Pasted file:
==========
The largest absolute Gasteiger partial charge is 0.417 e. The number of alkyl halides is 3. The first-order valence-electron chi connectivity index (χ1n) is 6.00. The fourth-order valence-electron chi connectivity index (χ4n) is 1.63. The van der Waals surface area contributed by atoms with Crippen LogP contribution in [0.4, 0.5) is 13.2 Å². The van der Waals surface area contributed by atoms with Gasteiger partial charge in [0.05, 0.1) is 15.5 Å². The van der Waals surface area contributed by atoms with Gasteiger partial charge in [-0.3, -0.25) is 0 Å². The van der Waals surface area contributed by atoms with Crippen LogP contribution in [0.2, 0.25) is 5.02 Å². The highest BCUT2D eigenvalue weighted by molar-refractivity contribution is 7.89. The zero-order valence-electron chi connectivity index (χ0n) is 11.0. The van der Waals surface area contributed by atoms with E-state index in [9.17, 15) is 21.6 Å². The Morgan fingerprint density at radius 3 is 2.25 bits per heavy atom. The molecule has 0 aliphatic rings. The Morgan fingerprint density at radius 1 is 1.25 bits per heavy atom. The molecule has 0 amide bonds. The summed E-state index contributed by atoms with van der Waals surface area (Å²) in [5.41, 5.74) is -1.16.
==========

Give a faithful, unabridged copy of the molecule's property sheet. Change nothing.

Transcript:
The largest absolute Gasteiger partial charge is 0.417 e. The number of alkyl halides is 3. The first-order valence-electron chi connectivity index (χ1n) is 6.00. The fourth-order valence-electron chi connectivity index (χ4n) is 1.63. The van der Waals surface area contributed by atoms with Crippen LogP contribution in [0.4, 0.5) is 13.2 Å². The van der Waals surface area contributed by atoms with Gasteiger partial charge in [0.05, 0.1) is 15.5 Å². The van der Waals surface area contributed by atoms with Gasteiger partial charge in [-0.3, -0.25) is 0 Å². The van der Waals surface area contributed by atoms with Crippen LogP contribution in [0.2, 0.25) is 5.02 Å². The highest BCUT2D eigenvalue weighted by molar-refractivity contribution is 7.89. The zero-order valence-electron chi connectivity index (χ0n) is 11.0. The van der Waals surface area contributed by atoms with E-state index in [9.17, 15) is 21.6 Å². The Morgan fingerprint density at radius 3 is 2.25 bits per heavy atom. The molecule has 0 aliphatic rings. The Morgan fingerprint density at radius 1 is 1.25 bits per heavy atom. The molecule has 0 amide bonds. The summed E-state index contributed by atoms with van der Waals surface area (Å²) in [5.41, 5.74) is -1.16.